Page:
Allingham currently partners with Operating Engineers 324 to find H&P apprentices and looks forward to working together to find technician apprentices in the future.

Michael Blackburn is an Operating Engineers 324 Technician for Allingham. Michael started at the same time as Robert, working as a truck driver and a painter before moving to the mechanic side 7 years ago.

“I always liked working on stuff, since I was a kid,” explains Michael. “I like the challenge – everyday something is different, and you get to figure out new problems.”

Michael often works out in the field, diagnosing and fixing problems all over the state and Ohio. “Sometimes it’s fixing something and sometimes it’s preventative maintenance. It’s about keeping the customer running and happy.”

“This is a great place to work,” he explains. “There’s good people.”

Michael’s father worked at Allingham as well, and as a kid Michael spent time at the shop. “I knew it was something I wanted to do and just had to wait to be old enough to come in. The union has treated me well too.”

McKiddle emphasizes that sentiment. “The (OE324) training is phenomenal, and all of the other benefits of being a member, like the wages, the insurance, and having a pension instead of a 401k, those all make it a great career.”

He credits Brian Newsom and Frank Poupore as helping “brought me up” when he was learning. He also mentions Bobby Hickman and Tim Chapman as being leaders at Allingham.

The company has been part of some of the biggest projects in the region, including the construction of Comerica Park, Ford Field and Little Caesars Arena. They’ve done work at Michigan Stadium in Ann Arbor and are currently working at the Ford construction at the Michigan Central Train Station, helping restore the landmark to glory. Projects in seven states – as far south as Kentucky and as far east as Syracuse in New York State – have expanded the area they can cover.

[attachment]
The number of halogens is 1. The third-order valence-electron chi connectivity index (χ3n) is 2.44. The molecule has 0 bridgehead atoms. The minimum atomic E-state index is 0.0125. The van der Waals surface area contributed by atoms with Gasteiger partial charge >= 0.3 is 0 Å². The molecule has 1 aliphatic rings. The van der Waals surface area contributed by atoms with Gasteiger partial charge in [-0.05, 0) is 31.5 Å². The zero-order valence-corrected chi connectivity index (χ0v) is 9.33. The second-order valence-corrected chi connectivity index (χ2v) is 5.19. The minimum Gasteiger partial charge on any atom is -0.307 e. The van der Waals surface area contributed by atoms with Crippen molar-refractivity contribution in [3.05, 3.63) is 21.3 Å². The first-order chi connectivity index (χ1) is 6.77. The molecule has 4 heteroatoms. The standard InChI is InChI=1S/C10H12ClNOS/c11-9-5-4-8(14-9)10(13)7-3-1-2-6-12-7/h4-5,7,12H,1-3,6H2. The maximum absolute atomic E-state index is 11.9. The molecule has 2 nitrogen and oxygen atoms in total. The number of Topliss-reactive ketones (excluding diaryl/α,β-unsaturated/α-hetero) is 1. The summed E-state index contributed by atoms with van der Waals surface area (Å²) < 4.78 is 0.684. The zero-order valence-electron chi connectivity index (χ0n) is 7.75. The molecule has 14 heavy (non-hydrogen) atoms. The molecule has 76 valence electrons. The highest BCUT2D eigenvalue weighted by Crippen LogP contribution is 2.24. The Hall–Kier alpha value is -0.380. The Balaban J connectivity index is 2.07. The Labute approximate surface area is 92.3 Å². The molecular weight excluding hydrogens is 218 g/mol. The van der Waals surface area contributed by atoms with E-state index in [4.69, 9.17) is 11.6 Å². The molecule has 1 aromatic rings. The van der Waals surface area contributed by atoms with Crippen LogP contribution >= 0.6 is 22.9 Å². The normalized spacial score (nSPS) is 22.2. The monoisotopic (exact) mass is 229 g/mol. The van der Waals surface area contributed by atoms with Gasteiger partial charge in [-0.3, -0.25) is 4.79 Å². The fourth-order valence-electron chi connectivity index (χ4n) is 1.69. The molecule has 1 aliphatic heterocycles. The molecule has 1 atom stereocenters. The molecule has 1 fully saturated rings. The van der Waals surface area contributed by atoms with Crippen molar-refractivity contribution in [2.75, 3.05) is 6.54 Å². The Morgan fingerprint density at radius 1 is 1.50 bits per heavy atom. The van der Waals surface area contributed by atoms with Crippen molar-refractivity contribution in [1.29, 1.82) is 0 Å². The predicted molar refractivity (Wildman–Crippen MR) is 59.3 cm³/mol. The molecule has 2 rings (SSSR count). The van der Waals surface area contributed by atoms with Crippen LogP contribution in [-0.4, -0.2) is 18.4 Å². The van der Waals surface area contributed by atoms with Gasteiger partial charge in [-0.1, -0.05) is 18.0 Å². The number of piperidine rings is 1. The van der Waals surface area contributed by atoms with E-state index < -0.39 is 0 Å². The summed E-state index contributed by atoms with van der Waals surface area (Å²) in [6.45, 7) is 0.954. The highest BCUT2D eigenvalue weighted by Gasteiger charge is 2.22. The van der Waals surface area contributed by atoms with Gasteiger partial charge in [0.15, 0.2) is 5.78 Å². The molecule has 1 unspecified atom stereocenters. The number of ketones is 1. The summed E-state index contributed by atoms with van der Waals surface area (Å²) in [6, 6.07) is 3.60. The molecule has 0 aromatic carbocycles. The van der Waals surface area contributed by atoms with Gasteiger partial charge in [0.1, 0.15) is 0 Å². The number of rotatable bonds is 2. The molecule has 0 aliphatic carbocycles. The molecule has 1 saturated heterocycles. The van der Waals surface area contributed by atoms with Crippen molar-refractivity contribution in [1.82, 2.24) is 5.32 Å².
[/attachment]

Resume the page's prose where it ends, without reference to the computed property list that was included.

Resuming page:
They all mention the fun of being part of films shot in Detroit like Transformers, Real Steel and Batman Vs. Superman, where they rubbed elbows with actor Ben Affleck. They also have constructed stages for large concerts including Bon Jovi and the Rolling Stones at Comerica Park.

“They had these huge towers on stage,” Robert says of the Stones concert, “where people could pay to watch the show from.”

He laughs. “If they had the money, I guess!”

The family atmosphere at Allingham Corporation is not just a word – it is who they are, from ownership and management to employees, many of whom count multiple generations and decades of employment. It shows in their work, and the way work together, and with their union.

“We’ve been blessed,” says owner Larry Allingham. “We’ve been able to have folks recommend working here and we’ve never really had to go out and look. We want people who work here to feel invested in what we do and who we are.

“It’s our livelihood, and they (employees) are my other family. It’s what gives me purpose.”